When many people start looking to adopt a pet, it seems like we tend to automatically veer towards the puppies and kittens in adoption shelters or animal foster programs. And why not? After all, they’re absolutely adorable! But before you scoop up the first newborn fuzzball that you get the warm fuzzies for, consider an alternative: senior dogs and cats. Now, what do older pets have that might give them an advantage over puppies and kittens?
For starters, older animals are often already trained, saving you the hassle of house training, dealing with gnawed-on furniture or shredded curtains, and all those other essentials you have to spend hours teaching a new pet. Of course, the animal may already be trained to respond to a specific name, and could be confused if you start calling them something else–but letting them keep their old name might be one small sacrifice in exchange for a responsive pet. And don’t forget that senior pets are often less high-maintenance in the care they need, saving you more time than round-the-clock care a puppy or kitten might require for a while.
Some people worry that senior dogs and cats might come with health issues already in play. This might be true, depending on the breed or past injuries and treatment, but older pets remain just as capable of showing you plenty of love and affection, even if they scamper quite as quick as a younger animal. Plus, they need love too! Many adopters overlook older animals, meaning shelters get crowded and the animal’s quality of life may be diminished. By providing a senior pet a loving home, both your lives will be better for it.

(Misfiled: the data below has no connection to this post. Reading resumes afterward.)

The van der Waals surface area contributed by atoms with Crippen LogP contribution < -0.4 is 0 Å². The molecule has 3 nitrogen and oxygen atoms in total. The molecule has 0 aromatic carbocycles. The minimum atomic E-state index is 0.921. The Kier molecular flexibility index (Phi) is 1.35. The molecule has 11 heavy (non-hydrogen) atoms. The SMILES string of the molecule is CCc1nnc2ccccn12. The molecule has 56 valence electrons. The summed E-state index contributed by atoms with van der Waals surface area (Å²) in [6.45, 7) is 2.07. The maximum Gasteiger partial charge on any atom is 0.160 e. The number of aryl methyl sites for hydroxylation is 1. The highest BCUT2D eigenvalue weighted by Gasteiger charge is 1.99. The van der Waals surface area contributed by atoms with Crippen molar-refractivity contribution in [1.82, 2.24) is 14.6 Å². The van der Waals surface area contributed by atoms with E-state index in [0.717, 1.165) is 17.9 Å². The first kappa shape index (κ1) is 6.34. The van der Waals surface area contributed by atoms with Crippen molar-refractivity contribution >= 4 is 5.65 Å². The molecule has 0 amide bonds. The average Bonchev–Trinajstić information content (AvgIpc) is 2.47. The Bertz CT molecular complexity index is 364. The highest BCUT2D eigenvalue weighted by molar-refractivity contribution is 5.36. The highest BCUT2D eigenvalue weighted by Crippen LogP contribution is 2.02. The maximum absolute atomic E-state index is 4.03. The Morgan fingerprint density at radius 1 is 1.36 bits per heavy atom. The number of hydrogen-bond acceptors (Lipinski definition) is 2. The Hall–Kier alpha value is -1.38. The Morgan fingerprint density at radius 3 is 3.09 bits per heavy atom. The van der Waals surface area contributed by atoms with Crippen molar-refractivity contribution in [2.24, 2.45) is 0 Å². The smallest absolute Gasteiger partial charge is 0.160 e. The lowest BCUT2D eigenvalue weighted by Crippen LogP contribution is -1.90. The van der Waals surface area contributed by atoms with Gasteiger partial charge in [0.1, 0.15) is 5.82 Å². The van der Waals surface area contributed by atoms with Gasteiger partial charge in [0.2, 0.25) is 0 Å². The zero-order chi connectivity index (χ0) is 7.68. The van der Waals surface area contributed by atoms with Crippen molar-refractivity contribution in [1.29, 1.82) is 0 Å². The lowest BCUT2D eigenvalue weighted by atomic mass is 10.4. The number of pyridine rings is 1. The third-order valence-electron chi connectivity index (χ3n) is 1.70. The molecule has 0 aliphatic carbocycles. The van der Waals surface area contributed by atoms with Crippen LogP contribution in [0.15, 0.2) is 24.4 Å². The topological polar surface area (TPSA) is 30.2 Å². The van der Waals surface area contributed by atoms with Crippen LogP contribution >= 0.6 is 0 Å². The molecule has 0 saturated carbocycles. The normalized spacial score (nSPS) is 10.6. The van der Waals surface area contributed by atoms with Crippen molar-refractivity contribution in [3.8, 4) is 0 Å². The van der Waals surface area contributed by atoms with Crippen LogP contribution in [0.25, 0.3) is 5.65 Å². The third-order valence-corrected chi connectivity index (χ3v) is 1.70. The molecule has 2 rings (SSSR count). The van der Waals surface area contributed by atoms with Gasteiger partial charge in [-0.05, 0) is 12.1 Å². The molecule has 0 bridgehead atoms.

Another thing to consider is if you have kids at home. An older animal tends to have mellowed with age and can be more socialized and gentle with young ones than a puppy that might not quite know how to respond to children yet. And don’t be afraid that an older pet can’t be further trained. In fact, they can be even more teachable than a distracted puppy.
So next time you start thinking of adoption, don’t forget that even with a little gray on their muzzles, senior pets can be a bright spot in your life for years to come.
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